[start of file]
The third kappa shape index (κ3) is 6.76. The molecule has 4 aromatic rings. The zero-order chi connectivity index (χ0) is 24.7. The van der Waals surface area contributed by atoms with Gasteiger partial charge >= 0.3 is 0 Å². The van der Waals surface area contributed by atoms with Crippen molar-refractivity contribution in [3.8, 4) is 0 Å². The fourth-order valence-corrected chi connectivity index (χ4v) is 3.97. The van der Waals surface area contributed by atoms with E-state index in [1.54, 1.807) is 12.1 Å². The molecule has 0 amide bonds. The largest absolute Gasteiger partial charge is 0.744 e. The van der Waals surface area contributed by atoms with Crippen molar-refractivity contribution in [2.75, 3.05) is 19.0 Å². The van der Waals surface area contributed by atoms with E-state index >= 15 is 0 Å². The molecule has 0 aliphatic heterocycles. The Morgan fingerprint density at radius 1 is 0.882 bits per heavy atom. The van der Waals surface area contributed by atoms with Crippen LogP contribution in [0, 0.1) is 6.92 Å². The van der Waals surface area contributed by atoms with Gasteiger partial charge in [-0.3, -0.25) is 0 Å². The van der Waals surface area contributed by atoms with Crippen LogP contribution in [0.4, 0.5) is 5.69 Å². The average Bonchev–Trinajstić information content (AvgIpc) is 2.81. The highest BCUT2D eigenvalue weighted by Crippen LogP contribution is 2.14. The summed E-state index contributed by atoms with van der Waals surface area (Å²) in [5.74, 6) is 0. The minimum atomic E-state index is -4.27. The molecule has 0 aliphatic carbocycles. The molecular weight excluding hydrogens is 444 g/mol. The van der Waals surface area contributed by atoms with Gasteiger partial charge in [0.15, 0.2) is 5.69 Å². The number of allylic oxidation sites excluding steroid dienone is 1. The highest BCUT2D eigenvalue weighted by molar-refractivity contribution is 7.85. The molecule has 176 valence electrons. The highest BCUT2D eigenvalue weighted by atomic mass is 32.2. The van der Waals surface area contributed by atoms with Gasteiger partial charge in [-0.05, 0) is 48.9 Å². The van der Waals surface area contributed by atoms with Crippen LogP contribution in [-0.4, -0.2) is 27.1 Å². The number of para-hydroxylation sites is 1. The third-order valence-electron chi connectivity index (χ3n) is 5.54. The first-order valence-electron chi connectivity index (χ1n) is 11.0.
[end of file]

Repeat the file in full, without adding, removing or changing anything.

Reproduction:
The third kappa shape index (κ3) is 6.76. The molecule has 4 aromatic rings. The zero-order chi connectivity index (χ0) is 24.7. The van der Waals surface area contributed by atoms with Gasteiger partial charge >= 0.3 is 0 Å². The van der Waals surface area contributed by atoms with Crippen molar-refractivity contribution in [3.8, 4) is 0 Å². The fourth-order valence-corrected chi connectivity index (χ4v) is 3.97. The van der Waals surface area contributed by atoms with E-state index in [1.54, 1.807) is 12.1 Å². The molecule has 0 amide bonds. The largest absolute Gasteiger partial charge is 0.744 e. The van der Waals surface area contributed by atoms with Crippen molar-refractivity contribution in [2.75, 3.05) is 19.0 Å². The van der Waals surface area contributed by atoms with E-state index >= 15 is 0 Å². The molecule has 0 aliphatic heterocycles. The Morgan fingerprint density at radius 1 is 0.882 bits per heavy atom. The van der Waals surface area contributed by atoms with Crippen LogP contribution in [0, 0.1) is 6.92 Å². The van der Waals surface area contributed by atoms with Gasteiger partial charge in [-0.3, -0.25) is 0 Å². The van der Waals surface area contributed by atoms with Crippen LogP contribution in [0.4, 0.5) is 5.69 Å². The average Bonchev–Trinajstić information content (AvgIpc) is 2.81. The highest BCUT2D eigenvalue weighted by Crippen LogP contribution is 2.14. The summed E-state index contributed by atoms with van der Waals surface area (Å²) in [5.74, 6) is 0. The minimum atomic E-state index is -4.27. The molecule has 0 aliphatic carbocycles. The molecular weight excluding hydrogens is 444 g/mol. The van der Waals surface area contributed by atoms with Gasteiger partial charge in [0.15, 0.2) is 5.69 Å². The number of allylic oxidation sites excluding steroid dienone is 1. The highest BCUT2D eigenvalue weighted by molar-refractivity contribution is 7.85. The molecule has 176 valence electrons. The highest BCUT2D eigenvalue weighted by atomic mass is 32.2. The van der Waals surface area contributed by atoms with Gasteiger partial charge in [-0.05, 0) is 48.9 Å². The van der Waals surface area contributed by atoms with Crippen LogP contribution in [-0.4, -0.2) is 27.1 Å². The number of para-hydroxylation sites is 1. The third-order valence-electron chi connectivity index (χ3n) is 5.54. The first-order valence-electron chi connectivity index (χ1n) is 11.0.